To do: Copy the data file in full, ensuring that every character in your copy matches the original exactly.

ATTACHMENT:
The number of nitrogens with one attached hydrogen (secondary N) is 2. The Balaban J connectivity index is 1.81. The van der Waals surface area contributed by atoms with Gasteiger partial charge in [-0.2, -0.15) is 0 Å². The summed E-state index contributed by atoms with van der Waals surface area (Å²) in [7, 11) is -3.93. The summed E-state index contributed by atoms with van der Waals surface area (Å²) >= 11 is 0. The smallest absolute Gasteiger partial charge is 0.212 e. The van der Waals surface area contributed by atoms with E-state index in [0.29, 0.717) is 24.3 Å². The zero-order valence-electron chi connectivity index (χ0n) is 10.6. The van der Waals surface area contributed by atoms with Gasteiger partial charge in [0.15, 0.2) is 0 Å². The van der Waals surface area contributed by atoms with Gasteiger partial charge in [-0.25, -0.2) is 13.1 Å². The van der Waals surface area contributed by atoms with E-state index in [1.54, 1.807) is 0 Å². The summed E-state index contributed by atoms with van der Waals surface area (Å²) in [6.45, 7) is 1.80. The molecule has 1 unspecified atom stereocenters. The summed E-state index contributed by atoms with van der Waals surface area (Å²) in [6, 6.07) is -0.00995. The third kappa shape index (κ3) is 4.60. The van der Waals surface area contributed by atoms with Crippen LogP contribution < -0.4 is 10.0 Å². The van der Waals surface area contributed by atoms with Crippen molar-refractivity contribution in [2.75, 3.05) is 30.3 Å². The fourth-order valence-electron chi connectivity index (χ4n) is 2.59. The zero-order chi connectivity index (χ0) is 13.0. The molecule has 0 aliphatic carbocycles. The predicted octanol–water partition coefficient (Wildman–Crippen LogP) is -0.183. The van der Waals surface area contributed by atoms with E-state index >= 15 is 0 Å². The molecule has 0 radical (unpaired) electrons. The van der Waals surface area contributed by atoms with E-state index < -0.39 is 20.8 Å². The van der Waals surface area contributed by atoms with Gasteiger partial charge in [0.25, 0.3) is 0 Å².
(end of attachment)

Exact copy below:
The number of nitrogens with one attached hydrogen (secondary N) is 2. The Balaban J connectivity index is 1.81. The van der Waals surface area contributed by atoms with Gasteiger partial charge in [-0.2, -0.15) is 0 Å². The summed E-state index contributed by atoms with van der Waals surface area (Å²) in [7, 11) is -3.93. The summed E-state index contributed by atoms with van der Waals surface area (Å²) >= 11 is 0. The smallest absolute Gasteiger partial charge is 0.212 e. The van der Waals surface area contributed by atoms with E-state index in [0.29, 0.717) is 24.3 Å². The zero-order valence-electron chi connectivity index (χ0n) is 10.6. The van der Waals surface area contributed by atoms with Gasteiger partial charge in [0.15, 0.2) is 0 Å². The van der Waals surface area contributed by atoms with Gasteiger partial charge in [-0.25, -0.2) is 13.1 Å². The van der Waals surface area contributed by atoms with E-state index in [1.54, 1.807) is 0 Å². The summed E-state index contributed by atoms with van der Waals surface area (Å²) in [6.45, 7) is 1.80. The molecule has 1 unspecified atom stereocenters. The summed E-state index contributed by atoms with van der Waals surface area (Å²) in [6, 6.07) is -0.00995. The third kappa shape index (κ3) is 4.60. The van der Waals surface area contributed by atoms with Crippen LogP contribution < -0.4 is 10.0 Å². The van der Waals surface area contributed by atoms with Crippen molar-refractivity contribution in [2.75, 3.05) is 30.3 Å². The fourth-order valence-electron chi connectivity index (χ4n) is 2.59. The zero-order chi connectivity index (χ0) is 13.0. The molecule has 0 aliphatic carbocycles. The predicted octanol–water partition coefficient (Wildman–Crippen LogP) is -0.183. The van der Waals surface area contributed by atoms with E-state index >= 15 is 0 Å². The molecule has 0 radical (unpaired) electrons. The van der Waals surface area contributed by atoms with E-state index < -0.39 is 20.8 Å². The van der Waals surface area contributed by atoms with Gasteiger partial charge in [0.25, 0.3) is 0 Å².